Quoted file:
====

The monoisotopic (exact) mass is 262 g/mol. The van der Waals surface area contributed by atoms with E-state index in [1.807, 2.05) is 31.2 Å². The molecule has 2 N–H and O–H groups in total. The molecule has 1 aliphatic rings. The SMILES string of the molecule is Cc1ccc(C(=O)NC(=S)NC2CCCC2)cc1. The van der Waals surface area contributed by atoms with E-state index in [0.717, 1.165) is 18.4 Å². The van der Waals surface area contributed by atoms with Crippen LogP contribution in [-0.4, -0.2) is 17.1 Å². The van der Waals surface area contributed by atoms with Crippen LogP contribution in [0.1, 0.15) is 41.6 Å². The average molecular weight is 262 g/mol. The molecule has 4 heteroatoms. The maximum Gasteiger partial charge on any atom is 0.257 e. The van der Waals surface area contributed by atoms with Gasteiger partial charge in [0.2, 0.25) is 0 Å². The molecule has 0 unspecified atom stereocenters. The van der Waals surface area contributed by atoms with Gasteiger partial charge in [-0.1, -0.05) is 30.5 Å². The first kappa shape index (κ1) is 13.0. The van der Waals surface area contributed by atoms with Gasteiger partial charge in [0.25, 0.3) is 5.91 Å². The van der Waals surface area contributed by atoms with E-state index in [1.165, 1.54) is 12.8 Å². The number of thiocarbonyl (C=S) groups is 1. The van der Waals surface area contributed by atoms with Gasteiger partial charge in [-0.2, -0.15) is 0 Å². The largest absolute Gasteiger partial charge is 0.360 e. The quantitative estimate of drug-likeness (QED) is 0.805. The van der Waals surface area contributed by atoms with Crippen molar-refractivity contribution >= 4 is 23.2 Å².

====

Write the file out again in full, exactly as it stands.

The monoisotopic (exact) mass is 262 g/mol. The van der Waals surface area contributed by atoms with E-state index in [1.807, 2.05) is 31.2 Å². The molecule has 2 N–H and O–H groups in total. The molecule has 1 aliphatic rings. The SMILES string of the molecule is Cc1ccc(C(=O)NC(=S)NC2CCCC2)cc1. The van der Waals surface area contributed by atoms with E-state index in [0.717, 1.165) is 18.4 Å². The van der Waals surface area contributed by atoms with Crippen LogP contribution in [-0.4, -0.2) is 17.1 Å². The van der Waals surface area contributed by atoms with Crippen LogP contribution in [0.1, 0.15) is 41.6 Å². The average molecular weight is 262 g/mol. The molecule has 4 heteroatoms. The maximum Gasteiger partial charge on any atom is 0.257 e. The van der Waals surface area contributed by atoms with Gasteiger partial charge in [0.2, 0.25) is 0 Å². The molecule has 0 unspecified atom stereocenters. The van der Waals surface area contributed by atoms with Gasteiger partial charge in [-0.1, -0.05) is 30.5 Å². The first kappa shape index (κ1) is 13.0. The van der Waals surface area contributed by atoms with Gasteiger partial charge in [0.25, 0.3) is 5.91 Å². The van der Waals surface area contributed by atoms with E-state index in [1.165, 1.54) is 12.8 Å². The number of thiocarbonyl (C=S) groups is 1. The van der Waals surface area contributed by atoms with Gasteiger partial charge in [-0.2, -0.15) is 0 Å². The largest absolute Gasteiger partial charge is 0.360 e. The quantitative estimate of drug-likeness (QED) is 0.805. The van der Waals surface area contributed by atoms with Crippen molar-refractivity contribution >= 4 is 23.2 Å².